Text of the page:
Why? The simple answer is that from 27 years of knowing women I’ve learned that their passion and determination inevitably leads to their success, even if they have to fight for it.
The sheer fact that the AFLW exists at all is evidence of this.
No less than 300 women have fought their way into a national competition in 2019 despite there being little reward on offer but for the chance to play the game they love and to be history-makers. That is a strength of passion you will rarely find.
Every step forward that the AFLW has taken has been on the back of the often unsung hard work and determination of women to make their way into a sport so long reserved for men – and that is true not just of players, but also of fans, administrators, coaches and journalists.
I believe in AFLW because I believe in women. They are what has made AFLW great, and they are what will keep making it greater.
Of course, one of the bad habits of media coverage of fledgling competitions is that we tend to talk more about the AFLW and than just talking about the AFLW – what I mean is, we discuss the success and quality of the league too much, when there’s real football to be talked about instead.
I’ll make no secret of the fact that I’m at a new level of excitment for season 2019 and that’s because my team, North Melbourne, is getting a run – and, as previously mentioned, Geelong is entering the league also.
The two expansion sides took different approaches to building their respective club lists. Geelong went relatively light on signings from other clubs, with skipper Mel Hickey and dynamic goalkicker Richelle Cranston being the headline acts, instead promoting a large number of players from their VWFL side.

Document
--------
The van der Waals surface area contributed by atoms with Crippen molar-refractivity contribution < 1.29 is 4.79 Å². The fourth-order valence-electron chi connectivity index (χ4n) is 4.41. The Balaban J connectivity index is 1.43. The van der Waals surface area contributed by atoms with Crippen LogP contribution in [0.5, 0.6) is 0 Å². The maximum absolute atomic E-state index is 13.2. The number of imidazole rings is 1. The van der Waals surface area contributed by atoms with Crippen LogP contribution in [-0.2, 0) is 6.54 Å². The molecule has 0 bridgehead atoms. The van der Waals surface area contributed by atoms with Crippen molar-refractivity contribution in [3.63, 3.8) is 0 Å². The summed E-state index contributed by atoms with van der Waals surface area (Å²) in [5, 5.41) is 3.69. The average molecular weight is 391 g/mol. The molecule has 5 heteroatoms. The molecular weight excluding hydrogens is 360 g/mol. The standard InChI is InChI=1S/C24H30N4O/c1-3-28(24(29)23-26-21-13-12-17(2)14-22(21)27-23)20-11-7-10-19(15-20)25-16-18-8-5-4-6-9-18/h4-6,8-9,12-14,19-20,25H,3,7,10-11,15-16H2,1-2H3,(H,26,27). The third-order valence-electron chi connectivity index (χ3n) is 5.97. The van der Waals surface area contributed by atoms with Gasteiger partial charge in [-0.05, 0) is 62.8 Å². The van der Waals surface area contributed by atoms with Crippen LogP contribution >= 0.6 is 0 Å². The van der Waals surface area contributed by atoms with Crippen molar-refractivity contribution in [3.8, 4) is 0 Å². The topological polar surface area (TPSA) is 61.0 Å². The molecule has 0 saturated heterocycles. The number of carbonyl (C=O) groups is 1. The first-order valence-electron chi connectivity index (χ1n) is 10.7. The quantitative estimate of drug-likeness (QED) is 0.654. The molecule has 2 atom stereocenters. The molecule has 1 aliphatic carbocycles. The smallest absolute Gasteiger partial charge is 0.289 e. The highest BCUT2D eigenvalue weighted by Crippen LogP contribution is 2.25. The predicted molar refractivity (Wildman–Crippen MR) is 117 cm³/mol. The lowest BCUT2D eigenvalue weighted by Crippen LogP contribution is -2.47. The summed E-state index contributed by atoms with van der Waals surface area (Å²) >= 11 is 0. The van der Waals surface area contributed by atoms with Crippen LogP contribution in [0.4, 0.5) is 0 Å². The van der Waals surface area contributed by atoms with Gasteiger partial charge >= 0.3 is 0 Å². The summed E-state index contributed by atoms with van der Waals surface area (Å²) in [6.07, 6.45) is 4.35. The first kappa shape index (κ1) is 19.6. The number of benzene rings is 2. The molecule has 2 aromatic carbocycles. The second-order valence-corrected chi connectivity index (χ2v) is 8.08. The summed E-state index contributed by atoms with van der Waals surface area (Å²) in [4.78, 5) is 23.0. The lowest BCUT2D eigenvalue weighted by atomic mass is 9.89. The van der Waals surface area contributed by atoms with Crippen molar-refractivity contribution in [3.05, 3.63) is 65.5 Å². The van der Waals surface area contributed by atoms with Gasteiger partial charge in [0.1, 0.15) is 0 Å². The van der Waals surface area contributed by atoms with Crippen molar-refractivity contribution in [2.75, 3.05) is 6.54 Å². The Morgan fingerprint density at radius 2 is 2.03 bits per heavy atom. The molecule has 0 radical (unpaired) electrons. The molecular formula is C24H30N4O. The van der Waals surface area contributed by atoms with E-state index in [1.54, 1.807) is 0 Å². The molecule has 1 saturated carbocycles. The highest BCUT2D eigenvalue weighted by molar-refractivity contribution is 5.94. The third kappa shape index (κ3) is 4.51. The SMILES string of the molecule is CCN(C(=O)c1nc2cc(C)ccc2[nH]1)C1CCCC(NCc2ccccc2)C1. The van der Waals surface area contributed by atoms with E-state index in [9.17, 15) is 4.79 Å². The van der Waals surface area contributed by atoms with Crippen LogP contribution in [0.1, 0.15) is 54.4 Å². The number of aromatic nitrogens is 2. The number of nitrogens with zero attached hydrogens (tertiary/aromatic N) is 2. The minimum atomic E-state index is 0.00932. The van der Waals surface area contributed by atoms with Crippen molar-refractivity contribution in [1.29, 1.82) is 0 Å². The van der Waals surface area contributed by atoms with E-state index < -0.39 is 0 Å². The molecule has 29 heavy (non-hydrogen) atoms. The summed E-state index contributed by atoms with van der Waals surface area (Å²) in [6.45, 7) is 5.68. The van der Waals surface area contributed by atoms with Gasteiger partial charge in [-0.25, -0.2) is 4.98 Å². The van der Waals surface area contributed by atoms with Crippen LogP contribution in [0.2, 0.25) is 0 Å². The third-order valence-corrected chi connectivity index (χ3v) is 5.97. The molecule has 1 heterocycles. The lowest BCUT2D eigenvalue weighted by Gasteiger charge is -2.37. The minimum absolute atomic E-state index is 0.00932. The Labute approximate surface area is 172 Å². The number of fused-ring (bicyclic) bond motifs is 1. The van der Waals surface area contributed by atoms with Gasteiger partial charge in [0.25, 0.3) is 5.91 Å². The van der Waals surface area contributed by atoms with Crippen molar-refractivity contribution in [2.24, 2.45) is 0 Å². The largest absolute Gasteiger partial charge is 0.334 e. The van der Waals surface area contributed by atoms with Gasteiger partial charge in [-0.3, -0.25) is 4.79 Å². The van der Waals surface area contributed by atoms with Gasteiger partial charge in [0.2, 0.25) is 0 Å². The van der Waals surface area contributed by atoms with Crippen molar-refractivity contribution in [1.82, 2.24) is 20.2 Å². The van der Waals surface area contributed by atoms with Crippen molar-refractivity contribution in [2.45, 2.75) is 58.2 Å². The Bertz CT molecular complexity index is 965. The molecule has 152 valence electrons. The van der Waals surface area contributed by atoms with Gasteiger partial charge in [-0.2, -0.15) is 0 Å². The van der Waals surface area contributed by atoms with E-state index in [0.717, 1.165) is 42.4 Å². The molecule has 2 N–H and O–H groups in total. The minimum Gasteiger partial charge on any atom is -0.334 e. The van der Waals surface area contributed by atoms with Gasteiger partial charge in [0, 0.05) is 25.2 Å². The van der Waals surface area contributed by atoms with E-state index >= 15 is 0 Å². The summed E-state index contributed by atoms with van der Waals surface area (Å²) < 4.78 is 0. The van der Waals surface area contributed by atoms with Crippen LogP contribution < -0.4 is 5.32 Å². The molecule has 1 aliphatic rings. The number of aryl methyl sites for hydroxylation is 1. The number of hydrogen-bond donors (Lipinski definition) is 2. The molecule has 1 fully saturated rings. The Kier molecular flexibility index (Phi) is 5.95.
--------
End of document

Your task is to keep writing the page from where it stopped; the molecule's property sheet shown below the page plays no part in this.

It’s expected to be a slower burn for them in terms of building towards premiership contention, but that said, they were runners up in the VWFL grand final to Hawthorn last year, so we know they’ve got a strong group to pull that talent from.
North Melbourne went down a more aggressive route of targetting established opposition players, using their long-standing affiliation with the Melbourne University Women’s Football Club to attract a number of former Mugars to their list, including 2018 AFLW MVP and new skipper Emma Kearney.
North also brought across former Collingwood marquee player Mo Hope, who despite being a solid performer for the Pies probably hasn’t been the dominant force she was expected to be so far at AFLW level. If a new environment can see her take things to the next level, it’ll be a big win for North.
Of the existing AFLW clubs, some were hit worse than others by expansion. Adelaide and Fremantle both emerged completely unscathed, while GWS and Carlton only lost two players each.
Collingwood, Melbourne and the Western Bulldogs all lost the maximum four players each, including some of their most valuable, as you’d expect given both expansion clubs were Victorian. Brisbane also lost the maximum four.
The Magpies will also lose last year’s Rising Star Chloe Molloy for the whole season to a foot injury, while Brooke Lochland and Isabel Huntington will both miss at the least the first half of the wear for the Dogs.
Melbourne on the other hand have some mixed news – they’ve lost skipper Daisy Pearce for the whole season, but the happy reason is that she’s pregnant with twins.
Geelong were handed the first two picks of last year’s AFLW draft, but the AFL’s zoning rules meant the most talented player in the pool, Madison Prespakis, slipped to Carlton at selection No.3.
She fills a midfield gap on Carlton’s list nicely, and could have a similar level of impact in 2019 to what Molloy did for Collingwood last year.
At this early stage my tip is that Adelaide, GWS, Carlton and North Melbourne will be the clubs that make it to the semi-finals (though it immediately feels like a mistake to discount back-to-back grand finalists Brisbane), and from there anything could happen.
I’m pleased to say that we’ll have every match of the 2019 AFLW season live blogged here on The Roar, and you also can expect to see a weekly column from Joel Shepherd on Tuesdays.
And of course, this being The Roar, you could be our next contributor! Submit your writing at this link and be the AFLW coverage you want to see in the world.